• Facebook Social Icon
  • Twitter Social Icon
  • YouTube Social  Icon
  • Instagram Social Icon

Copyright © Bettany Hughes 2009

Ancient Ways

 

A new series on Radio 4 in which Bettany investigates the story of the Roman road that connected east to west and that ran from Italy to Istanbul - the Via Egnatia.

 

Built as a means of military control this quickly became a vital artery spanning the Ancient, Byzantine, Ottoman and modern worlds. Along the way I meet migrants and human smugglers, the victims of the 1923 population exchange between Greece and Turkey, a Macedonian who tries to persuade me to marry my daughters to her nephew and cutting edge bloggers who are determining the future of the Balkans - as well as gaining access to some remarkable unseen digs from the Roman, Byzantine and Ottoman ages.

 

Ancient Ways begins 4 December at 11am on BBC Radio 4

 

MORE INFORMATION AND EPISODE AVAILABILITY

 

 

1/7

 

 

 

REVIEWS

 

"It was an epic thoroughfare constructed 2,000 years ago that connected Rome to Byzantium. As we know so well in Britain, Roman roads endure, and the Egnatian Way is no exception. It’s “something built on to the land, rather than a part of it,” says our guide Bettany Hughes in that calm, assured voice that invariably coaxes our undivided attention.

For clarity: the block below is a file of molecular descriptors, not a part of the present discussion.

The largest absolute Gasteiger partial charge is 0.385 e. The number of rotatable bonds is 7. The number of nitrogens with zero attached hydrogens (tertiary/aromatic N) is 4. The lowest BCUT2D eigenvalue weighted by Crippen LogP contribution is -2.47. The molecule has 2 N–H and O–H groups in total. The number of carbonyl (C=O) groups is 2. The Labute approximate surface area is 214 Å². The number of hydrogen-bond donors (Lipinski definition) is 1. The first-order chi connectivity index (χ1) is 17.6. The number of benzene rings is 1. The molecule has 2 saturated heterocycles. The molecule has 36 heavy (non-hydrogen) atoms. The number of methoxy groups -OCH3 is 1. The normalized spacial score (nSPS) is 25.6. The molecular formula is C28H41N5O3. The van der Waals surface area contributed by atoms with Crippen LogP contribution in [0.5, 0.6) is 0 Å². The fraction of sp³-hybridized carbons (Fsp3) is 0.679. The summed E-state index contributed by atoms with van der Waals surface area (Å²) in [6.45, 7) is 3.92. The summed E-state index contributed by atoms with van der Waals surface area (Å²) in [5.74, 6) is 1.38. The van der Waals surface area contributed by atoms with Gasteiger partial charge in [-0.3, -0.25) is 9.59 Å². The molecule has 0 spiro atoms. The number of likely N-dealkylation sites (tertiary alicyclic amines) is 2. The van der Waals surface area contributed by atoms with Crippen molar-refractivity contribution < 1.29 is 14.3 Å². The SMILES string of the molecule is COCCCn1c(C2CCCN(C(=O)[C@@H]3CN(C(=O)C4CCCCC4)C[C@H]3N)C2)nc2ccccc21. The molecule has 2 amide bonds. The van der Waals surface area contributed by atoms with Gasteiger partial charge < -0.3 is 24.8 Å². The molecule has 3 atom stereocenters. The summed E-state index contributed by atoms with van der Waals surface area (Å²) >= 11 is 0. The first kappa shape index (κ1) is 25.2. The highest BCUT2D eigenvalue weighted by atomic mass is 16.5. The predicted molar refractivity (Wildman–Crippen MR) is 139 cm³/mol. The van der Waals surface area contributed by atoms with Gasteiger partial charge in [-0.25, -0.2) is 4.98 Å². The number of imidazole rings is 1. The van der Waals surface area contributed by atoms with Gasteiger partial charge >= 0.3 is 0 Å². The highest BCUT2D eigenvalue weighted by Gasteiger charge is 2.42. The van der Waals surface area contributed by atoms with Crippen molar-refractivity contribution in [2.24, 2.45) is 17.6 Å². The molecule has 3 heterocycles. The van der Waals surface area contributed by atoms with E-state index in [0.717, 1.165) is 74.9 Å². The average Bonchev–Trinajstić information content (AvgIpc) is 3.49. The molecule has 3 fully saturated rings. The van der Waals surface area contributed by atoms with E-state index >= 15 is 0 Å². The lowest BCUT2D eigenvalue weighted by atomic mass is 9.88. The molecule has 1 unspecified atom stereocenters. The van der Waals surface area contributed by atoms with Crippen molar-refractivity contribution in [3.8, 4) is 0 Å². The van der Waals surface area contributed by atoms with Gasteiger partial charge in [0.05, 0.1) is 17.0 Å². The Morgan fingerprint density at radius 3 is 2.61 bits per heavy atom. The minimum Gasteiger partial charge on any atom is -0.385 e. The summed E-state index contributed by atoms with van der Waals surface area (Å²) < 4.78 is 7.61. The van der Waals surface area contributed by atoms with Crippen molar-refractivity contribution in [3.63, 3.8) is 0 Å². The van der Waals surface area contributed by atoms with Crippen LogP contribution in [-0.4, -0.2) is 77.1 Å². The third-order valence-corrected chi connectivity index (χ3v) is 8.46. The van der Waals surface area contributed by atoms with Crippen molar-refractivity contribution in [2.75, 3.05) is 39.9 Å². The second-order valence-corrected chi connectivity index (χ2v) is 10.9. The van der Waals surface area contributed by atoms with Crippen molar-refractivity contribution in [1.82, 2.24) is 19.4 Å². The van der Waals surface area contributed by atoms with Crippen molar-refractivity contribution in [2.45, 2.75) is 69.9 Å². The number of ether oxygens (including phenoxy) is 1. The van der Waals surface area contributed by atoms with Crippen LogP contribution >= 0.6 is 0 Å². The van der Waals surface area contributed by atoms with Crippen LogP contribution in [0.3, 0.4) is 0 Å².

Beginning in Albania, Hughes astutely allows her observations on Roman history — there’s a fabulous nugget about a map she dubs “the A to Z of antiquity” — to sit cheek by jowl with more recent facts. For instance, one section of the road is lined with ominous-looking bunkers, constructed under the Communist regime of the 1960s and 70s to house artillery.
After a brief stay in Macedonia, Hughes reaches Greece where we reluctantly bid her “Vale!” Till next Friday."

Chris Gardner, Radio Times

 

"I'm never quite sure about travelogues on radio, where a thousand words can struggle to do the job of one picture. Yet the mental paintings of the historian Bettany Hughes are so vivid..."

The Times

 

The Road Still Traveled By The Sorrowful

Sunday Telegraph

 

 

 

 

 

Please reload